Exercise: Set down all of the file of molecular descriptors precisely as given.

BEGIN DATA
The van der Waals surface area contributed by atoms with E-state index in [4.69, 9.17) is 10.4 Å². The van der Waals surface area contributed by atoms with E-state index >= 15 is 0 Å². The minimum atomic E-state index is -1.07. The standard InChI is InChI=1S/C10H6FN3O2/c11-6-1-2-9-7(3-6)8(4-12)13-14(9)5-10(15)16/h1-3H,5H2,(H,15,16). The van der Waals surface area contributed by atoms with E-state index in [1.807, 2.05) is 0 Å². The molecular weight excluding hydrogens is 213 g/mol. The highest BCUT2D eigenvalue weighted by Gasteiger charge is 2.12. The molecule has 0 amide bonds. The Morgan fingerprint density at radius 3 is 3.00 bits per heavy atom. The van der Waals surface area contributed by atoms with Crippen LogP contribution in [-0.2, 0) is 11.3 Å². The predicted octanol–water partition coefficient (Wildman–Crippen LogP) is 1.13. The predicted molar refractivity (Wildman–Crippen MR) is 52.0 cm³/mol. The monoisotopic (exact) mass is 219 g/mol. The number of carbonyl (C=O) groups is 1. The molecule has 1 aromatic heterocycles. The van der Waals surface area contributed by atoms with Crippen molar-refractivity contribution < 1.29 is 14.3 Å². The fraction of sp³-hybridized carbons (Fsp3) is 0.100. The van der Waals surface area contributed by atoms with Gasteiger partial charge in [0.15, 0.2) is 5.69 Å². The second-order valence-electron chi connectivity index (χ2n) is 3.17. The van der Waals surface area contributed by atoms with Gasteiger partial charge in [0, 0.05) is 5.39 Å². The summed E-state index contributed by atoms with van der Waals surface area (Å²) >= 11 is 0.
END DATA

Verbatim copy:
The van der Waals surface area contributed by atoms with E-state index in [4.69, 9.17) is 10.4 Å². The van der Waals surface area contributed by atoms with E-state index >= 15 is 0 Å². The minimum atomic E-state index is -1.07. The standard InChI is InChI=1S/C10H6FN3O2/c11-6-1-2-9-7(3-6)8(4-12)13-14(9)5-10(15)16/h1-3H,5H2,(H,15,16). The van der Waals surface area contributed by atoms with E-state index in [1.807, 2.05) is 0 Å². The molecular weight excluding hydrogens is 213 g/mol. The highest BCUT2D eigenvalue weighted by Gasteiger charge is 2.12. The molecule has 0 amide bonds. The Morgan fingerprint density at radius 3 is 3.00 bits per heavy atom. The van der Waals surface area contributed by atoms with Crippen LogP contribution in [-0.2, 0) is 11.3 Å². The predicted octanol–water partition coefficient (Wildman–Crippen LogP) is 1.13. The predicted molar refractivity (Wildman–Crippen MR) is 52.0 cm³/mol. The monoisotopic (exact) mass is 219 g/mol. The number of carbonyl (C=O) groups is 1. The molecule has 1 aromatic heterocycles. The van der Waals surface area contributed by atoms with Crippen molar-refractivity contribution < 1.29 is 14.3 Å². The fraction of sp³-hybridized carbons (Fsp3) is 0.100. The van der Waals surface area contributed by atoms with Gasteiger partial charge in [0.15, 0.2) is 5.69 Å². The second-order valence-electron chi connectivity index (χ2n) is 3.17. The van der Waals surface area contributed by atoms with Gasteiger partial charge in [0, 0.05) is 5.39 Å². The summed E-state index contributed by atoms with van der Waals surface area (Å²) >= 11 is 0.